Melville: His World and Work
- the sort o...more
Melville suffered from bi-polar disorder. Financial difficulties exasperated by the uncertainty of income from new writings added to his anxieties. His wife Lizzie and close family memb...more
THIS is how you do a literary biography. A pleasure to read, erudite, comprehensive though easily digestible, engaged and engaging, well-drawn and sympathetically felt. You get plenty on the good stuff and an excellent investigation of the lesser-known efforts. There isn't very much of Melville that survives, in terms of letters or diaries and so forth, and so Delbanco does a beautiful job of bringing out what he can of a rather insular and extremely complex man.
Great social panorama, too, of t...more
The sections of this books center around Melville's major works, Moby-Dick, "Bartelby: The Scrivner," and Billy Budd. Delbanco shows with exacting detai...more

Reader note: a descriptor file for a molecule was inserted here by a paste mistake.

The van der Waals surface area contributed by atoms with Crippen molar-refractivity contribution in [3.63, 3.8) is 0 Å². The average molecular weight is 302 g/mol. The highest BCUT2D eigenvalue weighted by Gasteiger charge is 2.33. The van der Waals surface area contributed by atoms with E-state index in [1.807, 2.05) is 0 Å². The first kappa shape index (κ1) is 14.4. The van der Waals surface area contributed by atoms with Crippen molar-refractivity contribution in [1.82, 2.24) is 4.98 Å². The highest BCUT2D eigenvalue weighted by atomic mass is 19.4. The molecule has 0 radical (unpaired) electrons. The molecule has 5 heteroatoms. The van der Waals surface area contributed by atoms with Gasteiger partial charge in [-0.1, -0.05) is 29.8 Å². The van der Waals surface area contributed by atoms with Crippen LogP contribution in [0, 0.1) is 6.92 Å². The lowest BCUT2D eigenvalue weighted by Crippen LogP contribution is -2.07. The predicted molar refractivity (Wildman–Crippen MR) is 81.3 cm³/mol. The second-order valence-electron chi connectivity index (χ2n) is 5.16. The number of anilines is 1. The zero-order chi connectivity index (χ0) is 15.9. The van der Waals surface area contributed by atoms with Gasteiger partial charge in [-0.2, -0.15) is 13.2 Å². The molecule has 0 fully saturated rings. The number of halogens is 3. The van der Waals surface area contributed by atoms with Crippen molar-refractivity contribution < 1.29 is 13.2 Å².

There's little new to say about an author as studied and lionized as Herman Melville. What notes he left have been scoured clean for insight into his thoughts on subjects from sexuality to slavery. Delbanco, Levi Professor in the Humanities at Columbia University and author of The Death of Satan, takes on the role of the great collator. With an eye toward creating a biography for the general reader, he borrows liberally from the work of others, tying the whole together with his own readings and...more